These days there’s plenty to occupy Pool Neistat’s mind, including a move to the top floor of the NoHo building where the Finn offices reside. The current tenant’s departure means she finally has seniority, and the designer still remembers everything it took to get to this point. “Everyone is going to tell you what you have to do—you’re not borrowing enough money, or you need to get an office space, or you need to have a website. No. You think about what you need to get to the next level. I started Finn on a $9,000 loan from my father. [It was] enough to make 9 samples and enough to make really fancy business cards and enough to buy a URL. That’s all we had. We didn’t have a phone number. We didn’t have an office. We lived in my studio apartment. We both had other jobs. You just do whatever you can.”
While some might assume a new business needs thousands of dollars in startup investment, Pool Neistat disagrees. “The risk is too high when you do that. Of course, believe in yourself, but you don’t have to throw yourself to the wolves. It’s a lot of expectation, and then it becomes very stressful. If you don’t have so much to lose, then it’s a lot less scary.”
We were dying to know what advice she’d give other aspiring entrepreneurs and were surprised to find that she doesn’t think that term exists. “You can’t be an aspiring entrepreneur. You either have it or you don’t. You can be successful or unsuccessful, but if you’re an entrepreneur, you know you are one, because these ideas keep you up at night and you want to do it before anyone else does it. It’s like a race. If you wake up in the morning and you don’t have something to do, then you need to find a part-time job to keep you busy. You have to be busy. You can't be like, ‘I’m going to start a company’ and then wait for it to happen.”
Her inspiration for Finn and Billy!, while difficult for her to define, is equally meticulous. “I think if you’re an entrepreneurial person or an artistic person, you just have this Post-It note in your brain. You see something, and you maybe don’t realize that it’s resonated with you—like somebody’s necklace or someone’s grandma’s ring, or a pattern on a gate—and that Post-It note is there on your refrigerator door in your mind. Somehow you have to remember to do whatever is on the Post-It note.” She admits to stopping people on the street so she can examine their jewelry, especially if it’s vintage. “If it’s gold and diamonds, I have to stare at it.”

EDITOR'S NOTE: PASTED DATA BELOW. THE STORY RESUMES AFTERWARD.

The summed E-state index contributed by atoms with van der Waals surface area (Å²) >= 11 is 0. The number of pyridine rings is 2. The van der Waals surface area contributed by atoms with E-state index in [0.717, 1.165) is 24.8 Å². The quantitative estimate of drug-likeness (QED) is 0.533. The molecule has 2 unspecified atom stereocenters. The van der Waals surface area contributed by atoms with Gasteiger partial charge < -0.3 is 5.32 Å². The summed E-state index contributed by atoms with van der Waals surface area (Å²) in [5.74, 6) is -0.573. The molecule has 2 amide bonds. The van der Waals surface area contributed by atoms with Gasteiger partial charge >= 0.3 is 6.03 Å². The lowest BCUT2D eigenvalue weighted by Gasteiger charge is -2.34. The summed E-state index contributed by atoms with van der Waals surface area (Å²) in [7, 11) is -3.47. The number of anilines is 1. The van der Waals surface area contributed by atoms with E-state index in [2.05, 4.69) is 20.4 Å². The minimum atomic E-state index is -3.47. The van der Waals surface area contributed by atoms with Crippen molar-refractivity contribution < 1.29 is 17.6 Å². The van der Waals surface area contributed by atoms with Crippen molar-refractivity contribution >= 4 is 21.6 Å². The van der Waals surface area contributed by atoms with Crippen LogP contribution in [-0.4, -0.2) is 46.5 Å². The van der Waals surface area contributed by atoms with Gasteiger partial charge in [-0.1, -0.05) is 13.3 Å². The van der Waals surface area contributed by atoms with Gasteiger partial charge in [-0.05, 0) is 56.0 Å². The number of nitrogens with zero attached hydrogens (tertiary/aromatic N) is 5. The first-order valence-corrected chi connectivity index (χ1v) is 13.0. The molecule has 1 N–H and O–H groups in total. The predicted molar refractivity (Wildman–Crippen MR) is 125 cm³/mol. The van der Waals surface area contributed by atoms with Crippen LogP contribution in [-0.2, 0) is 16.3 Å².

Among the dainty pieces she wears every day is her stunning solitaire engagement ring. The pressure on her husband to find his designer wife the perfect ring was, understandably, significant. “Whenever anyone was like, what do you want as your engagement ring? I would say that I want a ruby, I want something vintage—anything but a solitaire. Those words would come out of my mouth for years. Then when Casey got down on his knee, the first thing that I thought was that is a beautiful diamond, and then it registered—he’s asking me to marry him. Then it was, oh fuck, and then it was like, oh, it’s a solitaire.” She laughs, acknowledging that he correctly put it in yellow gold, the only metal she wears. “It’s a beautiful diamond. Now I love it.”
With two companies to run and a husband and daughter at home, the energetic entrepreneur remains seemingly unfazed. The secret, she claims, is indulging in the occasional 5 PM happy hour at the downstairs bar, Vic’s (she’s a Tito’s and soda girl), and the blissful solitude of her car. While she is a self-professed terrible driver, she maintains that buying a car seven years ago restored her relationship with the city. “I love New York in a car, especially in the summer. I have my radio on, I listen to that new Justin Timberlake song with the windows down. It’s my mediation. You’re the boss.” We couldn’t agree more.